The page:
Ingram’s Top 100 Private Companies: 2018

Global agribusiness giants. Monolithic health-care providers. Powerhouses of engineering and construction. Titans of insurance and financial services. National and international law firms. The pillars of commerce in Kansas City got where they are with vision, passion and leadership—and, of course, top-notch products and services.  The Ingram’s 100 is your guide to the region’s largest, most successful and most influential companies. Get to know the 2018 Class of Ingram’s 100.

 Since the inception of the Ingram’s 100 in 2011, the undisputed king of commerce in the Kansas City region has been Dairy Farmers of America. With more than $14.7 billion in revenues for 2016, it was bigger than Nos. 41-100 combined.

 Once again, health-care providers dominated the field with 20 winners, a reflection of the vital economic sway of those institutions. And that doesn’t even account for the region’s largest medical center within the University of Kansas Health System (a public health authority, not a private company) or the HCA Midwest hospitals, part of the for-profit parent.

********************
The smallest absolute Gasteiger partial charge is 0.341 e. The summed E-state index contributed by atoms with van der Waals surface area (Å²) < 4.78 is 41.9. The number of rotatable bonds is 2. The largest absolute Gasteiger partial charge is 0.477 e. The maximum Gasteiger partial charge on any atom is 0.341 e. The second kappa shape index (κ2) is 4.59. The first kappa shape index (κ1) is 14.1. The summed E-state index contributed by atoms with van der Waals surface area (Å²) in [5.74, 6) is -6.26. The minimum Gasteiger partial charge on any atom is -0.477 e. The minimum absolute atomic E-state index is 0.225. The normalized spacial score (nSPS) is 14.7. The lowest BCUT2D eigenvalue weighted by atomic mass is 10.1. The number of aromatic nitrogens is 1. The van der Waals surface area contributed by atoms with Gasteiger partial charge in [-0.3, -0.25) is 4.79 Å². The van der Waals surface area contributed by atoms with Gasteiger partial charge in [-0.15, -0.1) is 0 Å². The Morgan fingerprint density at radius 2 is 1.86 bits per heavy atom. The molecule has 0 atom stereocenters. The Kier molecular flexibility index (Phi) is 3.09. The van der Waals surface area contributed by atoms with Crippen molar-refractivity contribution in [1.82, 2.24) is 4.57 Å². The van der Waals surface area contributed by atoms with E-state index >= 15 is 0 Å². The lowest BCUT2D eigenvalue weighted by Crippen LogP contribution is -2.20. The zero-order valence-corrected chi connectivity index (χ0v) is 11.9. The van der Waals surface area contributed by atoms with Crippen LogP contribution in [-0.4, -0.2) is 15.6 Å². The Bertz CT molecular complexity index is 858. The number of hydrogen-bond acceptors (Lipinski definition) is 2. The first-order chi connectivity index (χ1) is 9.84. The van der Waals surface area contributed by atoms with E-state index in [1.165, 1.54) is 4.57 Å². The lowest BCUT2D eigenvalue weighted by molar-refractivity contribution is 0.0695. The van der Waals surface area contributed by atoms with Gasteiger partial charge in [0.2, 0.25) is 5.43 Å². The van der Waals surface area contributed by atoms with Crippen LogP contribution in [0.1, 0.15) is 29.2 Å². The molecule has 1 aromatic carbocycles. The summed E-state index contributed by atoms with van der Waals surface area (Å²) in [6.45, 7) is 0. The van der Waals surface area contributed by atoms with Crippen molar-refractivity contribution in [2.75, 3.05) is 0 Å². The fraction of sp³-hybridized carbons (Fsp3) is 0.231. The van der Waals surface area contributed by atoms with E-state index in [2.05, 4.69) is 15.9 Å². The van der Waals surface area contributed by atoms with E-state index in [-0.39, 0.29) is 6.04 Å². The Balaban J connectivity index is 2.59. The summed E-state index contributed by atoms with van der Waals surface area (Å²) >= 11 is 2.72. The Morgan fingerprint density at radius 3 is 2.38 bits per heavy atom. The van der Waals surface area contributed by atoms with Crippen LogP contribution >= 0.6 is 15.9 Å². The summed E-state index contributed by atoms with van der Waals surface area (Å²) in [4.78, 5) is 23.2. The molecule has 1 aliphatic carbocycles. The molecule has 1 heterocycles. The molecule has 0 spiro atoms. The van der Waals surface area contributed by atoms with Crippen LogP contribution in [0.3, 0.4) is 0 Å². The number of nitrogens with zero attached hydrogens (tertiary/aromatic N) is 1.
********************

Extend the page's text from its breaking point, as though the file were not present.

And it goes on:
 This year’s Ingram’s 100 had combined 2017 revenues of $147.11 billion represent a record aggregate top line. That’s up a modest 2.6 percent over the previous year, but well up—38.25 percent—from the $80.63 billion in our inaugural listing.

 A newcomer to this list is not just one of the region’s newest nine-figure-revenue companies, it’s also the biggest year-over-year performer. Tradewind Energy, based in Lenexa, has mastered the renewable-energy space to the tune of 105.47 percent growth since 2016—going from $61.18 million in revenues to surpass $125.7 million.

 Runner-up for most impressive year-over-year growth was Lico, Inc., the steel supplier, weighing in with a 74.68 percent bump.

 Other companies making their initial appearance in the list this year were United Country Real Estate (No. 62), KVC Health Systems (No. 78), Enerfab’s Kansas City operating unit (No. 80) formerly Foley Company, and the Kincaid Group (No. 83).

 Acquisitions, especially in the mid-market range, continue to peck away at long-time Top 100 performers. This year, the merger monster took away Alexander Open Systems, the communications-system specialists, and the acquisition of a Top 25 pillar, Bartlett & Co., by a Salt Lake City firm dropped it out of the running.

Get the full list of the Top 100 Private Companies.